Business Irish

Friday 19 April 2019

End of austerity: we’ll escape €1.5bn in cutbacks

ESRI predicts growth, water tax enough to spare us painful budget

The ESRI predicted there may be no need for a final austerity budget this year.. Picture posed: Thinkstock
The ESRI predicted there may be no need for a final austerity budget this year.. Picture posed: Thinkstock

Colm Kelpie

The country will be spared most of the €2bn in planned cutbacks if economic growth continues at current levels.

In one of the most optimistic assessments since the economic crisis began in 2008, the ESRI predicted there may be no need for a final austerity budget this year.

It forecasts the economy is set to grow by a “vigorous” 2.6pc this year and 3.5pc in 2015, a level which would make swingeing cuts unnecessary.

Budget 2015 will be the first budget in six years where the Government will have significant |leeway to stall the cutbacks, although it will press ahead with the introduction of water charges.

The Finance Minister Michael Noonan is due to unleash another raft of cutbacks as part of the five-year recovery plan in October.

However, the Government wants to cut taxes in next year's budget and the positive economic outlook will make it more likely that the Coalition will follow through with its promises.

The ESRI is still factoring in the €500m to come from water charges next year, meaning it sees the remaining €1.5bn planned in cuts and taxes in the next Budget as no longer required.

However, Mr Noonan’s officials are playing down the prospects of changing the budget predictions at this stage. The Government's target of cutting annual borrowing to 3pc of economic output by the end of next year, as agreed under the bailout, will remain unchanged.

However, the Department of Finance is due to make its own revised forecasts later this month.

The Stability Programme Update will set out the position six months out from Budget 2015.

But October's Budget will be still based on the most up-to-date economic and fiscal data at that time, as endorsed by the Fiscal Advisory Council.

However, the Economic and Social Research Institute (ESRI) believes that we are approaching “the end of the very painful period” of economic hardship and 50,000 new jobs will be created this year.

It warns that rent and house prices are likely to continue to rise amid tight supply, but said another bubble in the property market was a long way off.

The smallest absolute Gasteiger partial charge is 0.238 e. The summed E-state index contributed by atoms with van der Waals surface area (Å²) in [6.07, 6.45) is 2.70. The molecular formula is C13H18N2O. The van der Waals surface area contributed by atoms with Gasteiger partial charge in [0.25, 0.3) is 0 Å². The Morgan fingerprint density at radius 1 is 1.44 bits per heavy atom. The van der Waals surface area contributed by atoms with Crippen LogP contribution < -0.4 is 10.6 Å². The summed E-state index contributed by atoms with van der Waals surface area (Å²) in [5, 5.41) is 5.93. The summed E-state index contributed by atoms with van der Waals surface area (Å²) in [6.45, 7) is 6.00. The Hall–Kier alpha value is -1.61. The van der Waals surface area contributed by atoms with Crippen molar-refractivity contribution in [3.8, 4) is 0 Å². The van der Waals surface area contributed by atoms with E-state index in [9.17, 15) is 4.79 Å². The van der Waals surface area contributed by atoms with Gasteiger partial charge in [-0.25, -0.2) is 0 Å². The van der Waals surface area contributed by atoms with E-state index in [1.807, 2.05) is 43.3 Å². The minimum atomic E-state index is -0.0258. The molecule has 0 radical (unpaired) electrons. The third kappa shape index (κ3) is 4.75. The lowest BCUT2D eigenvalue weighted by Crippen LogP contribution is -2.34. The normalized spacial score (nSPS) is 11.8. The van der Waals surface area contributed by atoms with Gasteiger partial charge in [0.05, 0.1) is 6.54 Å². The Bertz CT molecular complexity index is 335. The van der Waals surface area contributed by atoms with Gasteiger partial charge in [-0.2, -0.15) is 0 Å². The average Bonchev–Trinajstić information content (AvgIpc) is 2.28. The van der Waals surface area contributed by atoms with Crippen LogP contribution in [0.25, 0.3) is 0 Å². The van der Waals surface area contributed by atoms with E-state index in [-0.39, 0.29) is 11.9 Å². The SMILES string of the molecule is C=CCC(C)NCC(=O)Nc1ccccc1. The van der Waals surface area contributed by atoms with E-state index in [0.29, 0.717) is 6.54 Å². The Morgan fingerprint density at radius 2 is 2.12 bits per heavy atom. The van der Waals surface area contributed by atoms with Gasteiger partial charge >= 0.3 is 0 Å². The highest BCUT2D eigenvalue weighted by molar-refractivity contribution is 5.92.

The independent think-tank said the economy was recovering “quite vigorously” and said the state's finances are returning to health more rapidly than expected.

“It is possible… that the Budget will involve much less austerity than had previously been anticipated,” ESRI economist Professor John FitzGerald said.

“We’re reaching the end of the road on austerity, we can’t be certain whether it’s totally ended. But if the forecasts are right, then we are reaching the end of it.”

But it warned risks remained and said no decision on the Budget could be taken until September given the potential for “unpleasant surprises”.

The Government’s recovery plan includes raising around €2bn in Budget 2015 through a combination of tax hikes and spending cuts.

The ESRI said the €500m expected to be collected from controversial water charges next year, as well as the ongoing savings from the Haddington Road agreement, could be the only measures needed.

The forecast comes on the back of strong employment figures and the fact that consumer demand is expected to recover this year.

In its latest analysis of the economy, the ESRI said employment levels would return to what was seen in early 2008 by next year, with about two million people in work and the jobless rate dropping to about 10pc.

But the ERSI sounded a note of caution that risks and the potential for “unpleasant surprises” remained, and said it was too early to make a firm pronouncement on the Budget until after the summer.

The think-tank warned that inflation remained too low, rising to just 0.2pc last month, and said deflation – a period of falling prices – was yet possible.

For credibility to be maintained internationally, the Government must remain locked into its plan to push the gap between how much the state spends and takes in through taxes and other revenue to below 3pc of the value of the economy next year, the ESRI said.

The think-tank forecast GDP growth of 2.6pc this year – stronger than the estimates from the Department of Finance and Central Bank – buoyed by a significant rise in investment and a jump in domestic demand.

Mr FitzGerald said talk of a housing bubble was a long way off, as the number of house completions this year is estimated at about 12,000. About 25,000 houses per year are needed, he has said.

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